“There are 400 species of corals and hundreds of invertebrates on the Great Barrier Reef. Many spawn in mass over a couple of nights after the full moon in October or November. So how do they all know to do it together? It seems that corals can detect moonlight. Ove Hoegh-Guldberg explains how a class of proteins has been discovered which tune circadian rhythms. They are produced by a particular gene. So despite the faintness of moonlight, organisms can detect it and time their spawning to maximise the chance of reproduction.

When the spawning happens, the sea is clouded with eggs and sperm. Mass spawning is a strategy to lessen the impact of predators. It may be the biggest sex event on earth. Ove Hoegh-Guldberg speculates on the origin of this mechanism.”

New coral species identified in the Phillipines

A recent news article citing by Professor Edgardo Gomez (University of the Phillipines Marine Science Institute) reports that new coral species are being discovered in the Kalayaan islands, Phillipines, such as Leptoseris kalayaanensis (a vase shaped coral similair to the Leptoseris on the left). Other findings presented by Professor Gomez at the Coral Reef Targeted Research and Capacity Building for Management Program forum in the Phillipines recently included recording over 36 coral species in a square metre in Talim Bay- this is quite an astounding find in a country with a population of 88 million where only 4-5% of the reefs are listed in “excellent” condition! Given that the reefs in the region have been devastated by deforestation, overfishing (blast & cyanide fishing, and uptill 1986 the ever destructive muro-ami, now banned by Phillipine law) and widespread coral bleaching in 1998, Professor Gomez rightly points out “…we may be losing some species before we discover them. This is what we call invisible extinctions“.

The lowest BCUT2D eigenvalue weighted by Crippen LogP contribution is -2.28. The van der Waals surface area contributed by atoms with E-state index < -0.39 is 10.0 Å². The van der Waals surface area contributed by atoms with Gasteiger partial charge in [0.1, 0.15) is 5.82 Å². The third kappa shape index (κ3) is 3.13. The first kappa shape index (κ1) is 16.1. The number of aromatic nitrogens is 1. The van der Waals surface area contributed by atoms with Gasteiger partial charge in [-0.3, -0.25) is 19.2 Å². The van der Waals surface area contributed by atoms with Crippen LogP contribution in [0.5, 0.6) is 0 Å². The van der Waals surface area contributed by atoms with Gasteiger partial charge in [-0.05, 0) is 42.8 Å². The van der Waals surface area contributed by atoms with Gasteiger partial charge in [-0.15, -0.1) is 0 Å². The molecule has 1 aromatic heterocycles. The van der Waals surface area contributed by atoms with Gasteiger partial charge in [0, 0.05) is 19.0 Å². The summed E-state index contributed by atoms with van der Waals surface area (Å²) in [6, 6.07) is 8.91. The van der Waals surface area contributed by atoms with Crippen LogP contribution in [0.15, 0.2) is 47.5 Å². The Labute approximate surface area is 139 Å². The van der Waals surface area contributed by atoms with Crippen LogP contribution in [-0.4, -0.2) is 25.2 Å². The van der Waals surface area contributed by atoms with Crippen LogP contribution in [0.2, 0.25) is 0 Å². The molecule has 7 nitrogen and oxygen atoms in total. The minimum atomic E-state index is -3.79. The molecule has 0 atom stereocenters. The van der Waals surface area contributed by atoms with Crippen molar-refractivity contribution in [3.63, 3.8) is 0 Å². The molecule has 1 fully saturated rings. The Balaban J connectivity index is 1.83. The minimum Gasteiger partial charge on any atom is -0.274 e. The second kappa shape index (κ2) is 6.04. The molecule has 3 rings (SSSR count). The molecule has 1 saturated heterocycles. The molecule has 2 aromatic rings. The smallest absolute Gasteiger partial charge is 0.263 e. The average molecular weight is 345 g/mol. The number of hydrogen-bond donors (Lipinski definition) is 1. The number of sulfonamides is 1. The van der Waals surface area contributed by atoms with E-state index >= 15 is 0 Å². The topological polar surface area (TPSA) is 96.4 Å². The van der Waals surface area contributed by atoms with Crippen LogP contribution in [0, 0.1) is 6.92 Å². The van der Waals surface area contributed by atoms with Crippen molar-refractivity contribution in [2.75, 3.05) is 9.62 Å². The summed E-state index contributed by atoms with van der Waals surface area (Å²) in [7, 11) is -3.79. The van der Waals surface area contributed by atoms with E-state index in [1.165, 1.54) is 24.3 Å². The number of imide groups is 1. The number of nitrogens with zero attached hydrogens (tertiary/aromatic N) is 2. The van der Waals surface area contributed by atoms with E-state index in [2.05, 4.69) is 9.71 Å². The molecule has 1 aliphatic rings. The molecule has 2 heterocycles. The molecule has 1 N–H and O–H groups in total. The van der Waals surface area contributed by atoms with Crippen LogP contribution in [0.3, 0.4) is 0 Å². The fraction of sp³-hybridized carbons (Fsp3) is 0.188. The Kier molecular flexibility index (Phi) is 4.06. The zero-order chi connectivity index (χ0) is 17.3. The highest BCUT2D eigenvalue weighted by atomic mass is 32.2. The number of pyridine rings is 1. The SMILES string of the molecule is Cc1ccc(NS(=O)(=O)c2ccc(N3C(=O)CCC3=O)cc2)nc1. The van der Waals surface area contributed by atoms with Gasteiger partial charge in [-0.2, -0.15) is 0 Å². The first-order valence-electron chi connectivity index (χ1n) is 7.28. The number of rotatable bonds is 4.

Pacific ‘rubbish superhighway’ going unnoticed

ABC News, 1st November 2007

A vast rubbish dump, which covers an area bigger than Australia, is floating in the Pacific Ocean and research shows it is growing bigger.

The rubbish collects in one area because of a clockwise trade wind that circulates around the Pacific rim.

In his Tasmanian-built research vessel, Captain Charles Moore has just returned from a trip through the plastic stew floating between Hawaii and San Francisco.

“Toothbrushes are quite common, plastic bags are quite common, soap bottles are quite common, we’ve been finding a good many umbrella handles, minus the umbrella,” he said.

“We find toolboxes, and oddly enough an item that seems to be quite prevalent now is plastic hard hats. I found one upside down with fish living in the upturned helmet.”

The rubbish patch is extremely remote – it takes a week to reach it in a boat.

Captain Moore, founder of the Algalita Marine Research Foundation, says the eastern part of what is labelled the “Pacific Garbage Patch” is joined by a rubbish superhighway to a western collection of debris off Japan.

“We’re talking about an area larger than the continent of Australia,” he said.